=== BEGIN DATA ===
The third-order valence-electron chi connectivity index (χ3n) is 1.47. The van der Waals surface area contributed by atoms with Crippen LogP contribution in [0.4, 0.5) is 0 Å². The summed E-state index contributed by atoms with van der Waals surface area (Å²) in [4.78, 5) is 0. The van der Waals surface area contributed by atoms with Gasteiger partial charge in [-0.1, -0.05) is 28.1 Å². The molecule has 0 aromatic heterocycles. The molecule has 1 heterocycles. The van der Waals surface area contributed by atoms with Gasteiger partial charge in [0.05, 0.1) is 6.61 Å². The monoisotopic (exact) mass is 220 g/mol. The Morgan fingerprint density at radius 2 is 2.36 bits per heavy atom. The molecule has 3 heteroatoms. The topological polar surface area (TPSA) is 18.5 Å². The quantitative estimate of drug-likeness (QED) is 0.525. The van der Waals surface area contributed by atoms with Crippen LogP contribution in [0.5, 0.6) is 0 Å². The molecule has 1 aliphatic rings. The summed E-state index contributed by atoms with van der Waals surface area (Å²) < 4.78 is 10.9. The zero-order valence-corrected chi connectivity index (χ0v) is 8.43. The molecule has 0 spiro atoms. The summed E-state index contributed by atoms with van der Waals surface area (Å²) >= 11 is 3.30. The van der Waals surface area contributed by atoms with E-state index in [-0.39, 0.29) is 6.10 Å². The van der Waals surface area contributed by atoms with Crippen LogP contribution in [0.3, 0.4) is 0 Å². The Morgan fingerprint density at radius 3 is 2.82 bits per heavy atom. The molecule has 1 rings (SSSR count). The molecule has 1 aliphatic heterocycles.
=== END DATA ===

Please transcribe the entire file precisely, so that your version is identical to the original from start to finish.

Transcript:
The third-order valence-electron chi connectivity index (χ3n) is 1.47. The van der Waals surface area contributed by atoms with Crippen LogP contribution in [0.4, 0.5) is 0 Å². The summed E-state index contributed by atoms with van der Waals surface area (Å²) in [4.78, 5) is 0. The van der Waals surface area contributed by atoms with Gasteiger partial charge in [-0.1, -0.05) is 28.1 Å². The molecule has 0 aromatic heterocycles. The molecule has 1 heterocycles. The van der Waals surface area contributed by atoms with Gasteiger partial charge in [0.05, 0.1) is 6.61 Å². The monoisotopic (exact) mass is 220 g/mol. The Morgan fingerprint density at radius 2 is 2.36 bits per heavy atom. The molecule has 3 heteroatoms. The topological polar surface area (TPSA) is 18.5 Å². The quantitative estimate of drug-likeness (QED) is 0.525. The van der Waals surface area contributed by atoms with Crippen LogP contribution in [0.5, 0.6) is 0 Å². The molecule has 1 aliphatic rings. The summed E-state index contributed by atoms with van der Waals surface area (Å²) < 4.78 is 10.9. The zero-order valence-corrected chi connectivity index (χ0v) is 8.43. The molecule has 0 spiro atoms. The summed E-state index contributed by atoms with van der Waals surface area (Å²) >= 11 is 3.30. The van der Waals surface area contributed by atoms with E-state index in [-0.39, 0.29) is 6.10 Å². The van der Waals surface area contributed by atoms with Crippen LogP contribution in [0.3, 0.4) is 0 Å². The Morgan fingerprint density at radius 3 is 2.82 bits per heavy atom. The molecule has 1 rings (SSSR count). The molecule has 1 aliphatic heterocycles.